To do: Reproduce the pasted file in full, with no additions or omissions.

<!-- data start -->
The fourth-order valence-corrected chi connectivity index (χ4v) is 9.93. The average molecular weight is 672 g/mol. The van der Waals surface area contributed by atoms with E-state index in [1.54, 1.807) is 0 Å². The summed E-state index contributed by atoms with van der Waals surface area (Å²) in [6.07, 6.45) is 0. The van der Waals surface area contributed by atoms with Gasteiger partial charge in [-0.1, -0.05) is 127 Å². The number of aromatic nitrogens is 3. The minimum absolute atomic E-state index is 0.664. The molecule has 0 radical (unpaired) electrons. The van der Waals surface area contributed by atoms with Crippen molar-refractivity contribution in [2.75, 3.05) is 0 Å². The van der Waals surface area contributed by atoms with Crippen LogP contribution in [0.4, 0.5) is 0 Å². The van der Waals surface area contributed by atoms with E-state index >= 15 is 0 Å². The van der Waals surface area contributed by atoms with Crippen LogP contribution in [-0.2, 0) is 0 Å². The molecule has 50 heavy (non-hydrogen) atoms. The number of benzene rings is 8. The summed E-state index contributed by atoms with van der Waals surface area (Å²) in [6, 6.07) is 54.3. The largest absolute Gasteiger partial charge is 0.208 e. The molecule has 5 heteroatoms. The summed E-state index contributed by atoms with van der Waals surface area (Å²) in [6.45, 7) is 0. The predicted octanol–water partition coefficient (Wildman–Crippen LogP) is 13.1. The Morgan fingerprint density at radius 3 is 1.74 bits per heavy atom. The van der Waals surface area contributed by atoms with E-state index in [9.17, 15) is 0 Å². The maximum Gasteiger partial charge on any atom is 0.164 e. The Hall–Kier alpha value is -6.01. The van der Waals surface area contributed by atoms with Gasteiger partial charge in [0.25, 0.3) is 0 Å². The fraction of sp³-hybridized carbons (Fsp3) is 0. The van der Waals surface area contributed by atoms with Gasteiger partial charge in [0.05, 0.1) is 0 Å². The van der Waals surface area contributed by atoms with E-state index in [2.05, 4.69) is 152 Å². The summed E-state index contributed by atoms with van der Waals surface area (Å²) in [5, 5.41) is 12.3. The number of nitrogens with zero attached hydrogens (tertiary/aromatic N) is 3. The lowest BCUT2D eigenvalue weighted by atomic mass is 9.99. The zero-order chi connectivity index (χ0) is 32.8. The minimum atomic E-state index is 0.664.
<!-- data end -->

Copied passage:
The fourth-order valence-corrected chi connectivity index (χ4v) is 9.93. The average molecular weight is 672 g/mol. The van der Waals surface area contributed by atoms with E-state index in [1.54, 1.807) is 0 Å². The summed E-state index contributed by atoms with van der Waals surface area (Å²) in [6.07, 6.45) is 0. The van der Waals surface area contributed by atoms with Gasteiger partial charge in [-0.1, -0.05) is 127 Å². The number of aromatic nitrogens is 3. The minimum absolute atomic E-state index is 0.664. The molecule has 0 radical (unpaired) electrons. The van der Waals surface area contributed by atoms with Crippen molar-refractivity contribution in [2.75, 3.05) is 0 Å². The van der Waals surface area contributed by atoms with Crippen LogP contribution in [0.4, 0.5) is 0 Å². The van der Waals surface area contributed by atoms with E-state index >= 15 is 0 Å². The van der Waals surface area contributed by atoms with Crippen LogP contribution in [-0.2, 0) is 0 Å². The molecule has 50 heavy (non-hydrogen) atoms. The number of benzene rings is 8. The summed E-state index contributed by atoms with van der Waals surface area (Å²) in [6, 6.07) is 54.3. The largest absolute Gasteiger partial charge is 0.208 e. The molecule has 5 heteroatoms. The summed E-state index contributed by atoms with van der Waals surface area (Å²) in [6.45, 7) is 0. The predicted octanol–water partition coefficient (Wildman–Crippen LogP) is 13.1. The Morgan fingerprint density at radius 3 is 1.74 bits per heavy atom. The van der Waals surface area contributed by atoms with E-state index in [9.17, 15) is 0 Å². The maximum Gasteiger partial charge on any atom is 0.164 e. The Hall–Kier alpha value is -6.01. The van der Waals surface area contributed by atoms with Gasteiger partial charge in [0.25, 0.3) is 0 Å². The fraction of sp³-hybridized carbons (Fsp3) is 0. The van der Waals surface area contributed by atoms with Gasteiger partial charge in [0.05, 0.1) is 0 Å². The van der Waals surface area contributed by atoms with E-state index in [2.05, 4.69) is 152 Å². The summed E-state index contributed by atoms with van der Waals surface area (Å²) in [5, 5.41) is 12.3. The number of nitrogens with zero attached hydrogens (tertiary/aromatic N) is 3. The lowest BCUT2D eigenvalue weighted by atomic mass is 9.99. The zero-order chi connectivity index (χ0) is 32.8. The minimum atomic E-state index is 0.664.